ESG and COVID-19

The Coronavirus (COVID-19) pandemic has highlighted the importance of managing a company’s non-financial risk (environmental, social and governance (ESG) factors). The pandemic has also shown how having solid policies (e.g. business continuity, disaster management, employee benefits, paid sick leave, work from home, etc.) can benefit a company in times like these.

This pandemic is having an unprecedented impact on the global economy. Companies are having to shut down to try and curb the infection rates. Some companies are still operating albeit on a limited and restricted basis. As a result, revenues and cashflow will be negatively affected. Most companies are not yet able to quantify the extent and duration of the COVID-19 effect on their businesses.

How is Ashburton Investments managing its credit portfolio?

As the custodian of our clients’ investments, Ashburton Investments has been looking at strategies to limit the economic damage from the pandemic, while protecting portfolio values. We are working with our investee companies to manage and minimise risks.

Sectors and companies will be affected differently. For example, the clothing retail sector will most probably be hit harder that the food retail sector because food retailers are still operating but clothing retailers are not. The hospitality and entertainment sector will also be hit harder than the health and medical sectors. We have therefore applied a customised approach when considering the specifics of each sector and company.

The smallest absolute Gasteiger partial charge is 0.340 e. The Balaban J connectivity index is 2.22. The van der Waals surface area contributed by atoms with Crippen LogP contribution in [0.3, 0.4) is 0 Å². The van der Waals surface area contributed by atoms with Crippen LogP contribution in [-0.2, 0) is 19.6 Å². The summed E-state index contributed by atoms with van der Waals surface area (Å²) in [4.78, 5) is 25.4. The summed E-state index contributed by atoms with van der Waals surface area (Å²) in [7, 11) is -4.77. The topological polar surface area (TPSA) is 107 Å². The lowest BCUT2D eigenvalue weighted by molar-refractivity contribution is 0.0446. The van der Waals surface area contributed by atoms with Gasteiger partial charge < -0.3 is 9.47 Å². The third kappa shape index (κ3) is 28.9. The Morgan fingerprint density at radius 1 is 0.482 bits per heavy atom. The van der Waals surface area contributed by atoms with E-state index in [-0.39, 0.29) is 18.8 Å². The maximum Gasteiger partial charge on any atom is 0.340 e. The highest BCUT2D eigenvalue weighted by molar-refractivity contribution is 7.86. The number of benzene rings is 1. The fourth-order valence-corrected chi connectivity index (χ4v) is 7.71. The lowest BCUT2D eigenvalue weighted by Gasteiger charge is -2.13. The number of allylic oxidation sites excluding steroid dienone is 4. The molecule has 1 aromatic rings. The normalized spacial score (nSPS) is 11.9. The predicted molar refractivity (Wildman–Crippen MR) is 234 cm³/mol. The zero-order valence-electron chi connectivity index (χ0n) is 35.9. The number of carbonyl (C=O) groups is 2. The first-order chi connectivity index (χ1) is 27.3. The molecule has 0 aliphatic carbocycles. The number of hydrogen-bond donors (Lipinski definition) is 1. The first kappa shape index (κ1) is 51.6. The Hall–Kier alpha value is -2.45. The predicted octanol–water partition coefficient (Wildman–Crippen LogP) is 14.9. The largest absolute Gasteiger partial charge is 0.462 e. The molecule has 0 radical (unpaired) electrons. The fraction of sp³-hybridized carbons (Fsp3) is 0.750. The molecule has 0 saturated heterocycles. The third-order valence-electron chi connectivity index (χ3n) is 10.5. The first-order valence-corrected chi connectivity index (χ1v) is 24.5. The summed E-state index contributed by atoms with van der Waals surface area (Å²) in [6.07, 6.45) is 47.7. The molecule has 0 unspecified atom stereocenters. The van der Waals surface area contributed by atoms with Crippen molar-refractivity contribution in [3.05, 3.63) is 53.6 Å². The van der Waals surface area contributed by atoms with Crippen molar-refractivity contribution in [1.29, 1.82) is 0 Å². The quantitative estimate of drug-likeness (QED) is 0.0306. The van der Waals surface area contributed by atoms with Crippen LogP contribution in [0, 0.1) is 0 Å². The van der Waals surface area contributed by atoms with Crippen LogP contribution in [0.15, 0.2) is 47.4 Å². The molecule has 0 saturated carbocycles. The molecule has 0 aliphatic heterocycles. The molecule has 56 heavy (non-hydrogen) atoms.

Some of the strategies that we have implemented include:

1.     Granting interest and capital payment holidays

2.     Waiving or relaxing covenants

3.     Extending debt maturities

It is important that companies can weather this storm. Part of weathering the storm involves a collaboration between companies and their funders/investors. The above are interim measures and we will reassess on a continuous basis.

Will it be business as usual after COVID-19?

The companies that have managed the interlink between financial, social and environmental risk well, will likely bounce back quicker than companies that did not manage this risk well.  

Some companies’ responses to the impact of the virus have been commendable (e.g. companies setting up funds to help SMMEs, executives taking pay cuts, etc.) while other companies had to unfortunately lay off employees until the storm is over. Many have responded responsibly by trying to protect capital through delaying or cancelling dividend payments. It is reported that Whole Foods, a grocery chain retailer in the United States, reacted by asking employees who have leave days, to donate those leave days to employees who have contracted Coronavirus.

The rate of infections and the size of this crisis has left all of us reflecting on our approach to investments. So, it is important for us to assess the way in which we respond to this crisis as it will go a long way towards driving an integrated and sustainable approach to investment management.